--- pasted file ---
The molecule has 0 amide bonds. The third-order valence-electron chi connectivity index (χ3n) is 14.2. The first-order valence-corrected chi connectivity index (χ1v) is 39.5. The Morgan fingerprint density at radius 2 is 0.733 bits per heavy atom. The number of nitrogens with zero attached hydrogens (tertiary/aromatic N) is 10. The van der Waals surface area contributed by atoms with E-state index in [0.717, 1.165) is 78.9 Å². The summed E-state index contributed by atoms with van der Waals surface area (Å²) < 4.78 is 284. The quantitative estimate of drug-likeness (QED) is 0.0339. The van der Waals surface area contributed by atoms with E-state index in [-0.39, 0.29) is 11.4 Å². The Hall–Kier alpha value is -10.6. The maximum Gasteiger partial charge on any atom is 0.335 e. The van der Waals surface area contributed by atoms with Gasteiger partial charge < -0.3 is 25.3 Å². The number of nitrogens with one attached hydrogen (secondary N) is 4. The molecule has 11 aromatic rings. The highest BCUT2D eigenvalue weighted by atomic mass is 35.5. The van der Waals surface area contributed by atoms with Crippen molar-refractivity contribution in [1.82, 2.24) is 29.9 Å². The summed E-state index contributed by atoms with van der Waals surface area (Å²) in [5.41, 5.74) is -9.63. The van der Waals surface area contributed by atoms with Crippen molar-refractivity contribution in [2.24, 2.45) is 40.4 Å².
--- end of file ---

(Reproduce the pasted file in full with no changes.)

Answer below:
The molecule has 0 amide bonds. The third-order valence-electron chi connectivity index (χ3n) is 14.2. The first-order valence-corrected chi connectivity index (χ1v) is 39.5. The Morgan fingerprint density at radius 2 is 0.733 bits per heavy atom. The number of nitrogens with zero attached hydrogens (tertiary/aromatic N) is 10. The van der Waals surface area contributed by atoms with E-state index in [0.717, 1.165) is 78.9 Å². The summed E-state index contributed by atoms with van der Waals surface area (Å²) < 4.78 is 284. The quantitative estimate of drug-likeness (QED) is 0.0339. The van der Waals surface area contributed by atoms with E-state index in [-0.39, 0.29) is 11.4 Å². The Hall–Kier alpha value is -10.6. The maximum Gasteiger partial charge on any atom is 0.335 e. The van der Waals surface area contributed by atoms with Gasteiger partial charge < -0.3 is 25.3 Å². The number of nitrogens with one attached hydrogen (secondary N) is 4. The molecule has 11 aromatic rings. The highest BCUT2D eigenvalue weighted by atomic mass is 35.5. The van der Waals surface area contributed by atoms with Crippen molar-refractivity contribution in [1.82, 2.24) is 29.9 Å². The summed E-state index contributed by atoms with van der Waals surface area (Å²) in [5.41, 5.74) is -9.63. The van der Waals surface area contributed by atoms with Crippen molar-refractivity contribution in [2.24, 2.45) is 40.4 Å².